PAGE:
A resource officer’s day: Deputy JoAnn Jackson describes her day as a Seminole County School district resource officer at Sabal Point Elementary in Longwood, from active-shooter drills to getting pied in the face. Orlando Sentinel.

Teachers unions on edge: Teachers unions around the state are scrambling to keep membership rates at more than 50 percent of eligible employees to avoid decertification, as allowed in the new state education law. Tampa Bay Times.

Story behind a new law: A new Florida law cracking down on teachers who engage in sexual relationships with students, regardless of their age, was prompted by a 2017 case at Estero High School in Fort Myers. The new law mandates greater reporting of incidents and greater sharing of that information with the Florida Department of Education. Fort Myers News-Press.

Teachers to get notices: Manatee County teachers will be notified when one of their students has endured a traumatic physical or emotional experience that draws the attention of authorities under a new program called Handle With Care. Sarasota Herald-Tribune.

Teacher honored: Chelsey McCurdy, a 2nd-grade teacher at Lost Lake Elementary School in Clermont, is named the Lake County School District’s rookie teacher of the year. Daily CommercialOrlando Sentinel.

Newpoint trial: Steven Kunkemoeller, an Ohio businessman who ran a school supplies company, is convicted of racketeering and organized fraud for overcharging Florida charter schools for furniture and supplies. Prosecutors allege that he conspired with Newport Education Partners LLC owner Marcus May to overcharge the schools and pocket the difference. Kunkemoeller faces 60 years in prison. Pensacola News Journal. Gradebook. Associated Press.

School tax vote: The special election to increase property taxes for schools in Manatee County has run into more opposition than a similar measure in Sarasota County. Both votes are Tuesday. Sarasota Herald-Tribune.

District asks for extension: Bay County School Superintendent Bill Husfelt will ask the state for another year to turn around Oscar Patterson Elementary School in Panama City. The school has received F grades from the state the past two years, and will fall under the state’s turnaround process if it doesn’t get a C or better this year. Panama City News Herald.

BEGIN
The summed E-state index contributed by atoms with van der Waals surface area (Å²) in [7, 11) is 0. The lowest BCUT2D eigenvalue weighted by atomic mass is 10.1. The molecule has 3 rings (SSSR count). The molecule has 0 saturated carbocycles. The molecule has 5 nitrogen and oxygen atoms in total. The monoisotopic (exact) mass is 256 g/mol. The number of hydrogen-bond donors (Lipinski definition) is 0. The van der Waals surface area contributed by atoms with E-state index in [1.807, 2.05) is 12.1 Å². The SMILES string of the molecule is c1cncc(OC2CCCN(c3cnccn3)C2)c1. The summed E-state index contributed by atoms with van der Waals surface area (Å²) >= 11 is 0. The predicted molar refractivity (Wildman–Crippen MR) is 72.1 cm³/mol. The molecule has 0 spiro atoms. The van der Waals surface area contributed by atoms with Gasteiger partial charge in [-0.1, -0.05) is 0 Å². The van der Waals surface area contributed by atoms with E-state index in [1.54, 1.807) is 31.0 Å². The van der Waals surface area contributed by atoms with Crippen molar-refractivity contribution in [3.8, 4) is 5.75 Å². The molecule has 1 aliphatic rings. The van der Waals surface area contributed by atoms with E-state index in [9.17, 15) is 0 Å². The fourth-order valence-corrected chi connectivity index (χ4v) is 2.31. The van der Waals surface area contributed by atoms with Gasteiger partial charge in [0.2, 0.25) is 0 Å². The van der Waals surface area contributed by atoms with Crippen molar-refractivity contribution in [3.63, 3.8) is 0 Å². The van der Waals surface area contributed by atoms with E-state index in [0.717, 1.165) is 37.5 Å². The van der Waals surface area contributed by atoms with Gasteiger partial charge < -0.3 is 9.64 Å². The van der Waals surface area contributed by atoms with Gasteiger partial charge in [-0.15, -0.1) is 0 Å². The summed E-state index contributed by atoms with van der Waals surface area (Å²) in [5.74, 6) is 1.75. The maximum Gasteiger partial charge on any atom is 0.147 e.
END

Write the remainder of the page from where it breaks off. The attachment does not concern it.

Board settles lawsuit: The Okaloosa County School Board votes to settle a lawsuit brought by two Baker School students who say they were racially harassed repeatedly. Last September, a federal judge ruled that there was enough evidence to support the lawsuit and that the case should be heard in court. Northwest Florida Daily News.

School start times: Most high schools in Pinellas County would start at 7:20 a.m. next year, under a proposal the school board will consider this week. Most elementary schools would start at 8:45, and most middle schools at 9:40. Tampa Bay Times.

Personnel moves: The Lee County School District has a tentative agreement with a new safety director, but won’t say who it is until he’s approved by the school board. The vote is expected March 27. Fort Myers News-Press.

School board elections: Julius A. Blazys, retired from a career in medical lab testing, is running for the District 3 seat of the Hernando County School Board. Also in the race is Jimmy Lodato. Tampa Bay Times.

Teacher suspended: A literature teacher at Maclay High School, a private school in Tallahassee, is suspended for three days after a student writes the word “clit” in letters 2 feet tall on a classroom whiteboard. Suzanne Jamir had invited students to write feminist graffiti on the board to mark Women’s History Month. Tallahassee Democrat.

Teacher appeals firing: Lora Phillips Rankin, a former teacher at Wright Elementary School in Fort Walton Beach, is appealing her firing. Rankin was suspended, then fired on Feb. 12, for allegedly injuring a student’s arm. The Okaloosa County Sheriff’s Department and the Florida Department of Children and Families investigated the complaint, and both determined that there was abuse. The state attorney declined to file charges. Northwest Florida Daily News.